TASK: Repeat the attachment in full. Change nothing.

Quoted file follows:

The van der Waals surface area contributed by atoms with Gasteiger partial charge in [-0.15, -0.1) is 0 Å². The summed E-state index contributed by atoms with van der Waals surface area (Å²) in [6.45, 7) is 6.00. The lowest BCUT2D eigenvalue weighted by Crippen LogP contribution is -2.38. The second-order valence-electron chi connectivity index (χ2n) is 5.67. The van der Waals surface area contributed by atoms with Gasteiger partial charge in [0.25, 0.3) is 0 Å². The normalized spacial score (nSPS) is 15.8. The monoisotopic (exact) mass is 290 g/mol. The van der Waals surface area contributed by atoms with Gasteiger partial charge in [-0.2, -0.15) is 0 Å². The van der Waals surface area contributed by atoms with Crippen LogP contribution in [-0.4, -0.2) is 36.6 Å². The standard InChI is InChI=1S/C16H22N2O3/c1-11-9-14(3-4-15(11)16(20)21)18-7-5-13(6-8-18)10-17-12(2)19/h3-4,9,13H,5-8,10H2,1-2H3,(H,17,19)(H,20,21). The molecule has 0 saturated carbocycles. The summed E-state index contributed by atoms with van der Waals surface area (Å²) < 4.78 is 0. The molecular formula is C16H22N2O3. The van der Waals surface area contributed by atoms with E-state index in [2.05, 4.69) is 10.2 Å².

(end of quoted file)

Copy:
The van der Waals surface area contributed by atoms with Gasteiger partial charge in [-0.15, -0.1) is 0 Å². The summed E-state index contributed by atoms with van der Waals surface area (Å²) in [6.45, 7) is 6.00. The lowest BCUT2D eigenvalue weighted by Crippen LogP contribution is -2.38. The second-order valence-electron chi connectivity index (χ2n) is 5.67. The van der Waals surface area contributed by atoms with Gasteiger partial charge in [0.25, 0.3) is 0 Å². The normalized spacial score (nSPS) is 15.8. The monoisotopic (exact) mass is 290 g/mol. The van der Waals surface area contributed by atoms with Gasteiger partial charge in [-0.2, -0.15) is 0 Å². The van der Waals surface area contributed by atoms with Crippen LogP contribution in [-0.4, -0.2) is 36.6 Å². The standard InChI is InChI=1S/C16H22N2O3/c1-11-9-14(3-4-15(11)16(20)21)18-7-5-13(6-8-18)10-17-12(2)19/h3-4,9,13H,5-8,10H2,1-2H3,(H,17,19)(H,20,21). The molecule has 0 saturated carbocycles. The summed E-state index contributed by atoms with van der Waals surface area (Å²) < 4.78 is 0. The molecular formula is C16H22N2O3. The van der Waals surface area contributed by atoms with E-state index in [2.05, 4.69) is 10.2 Å².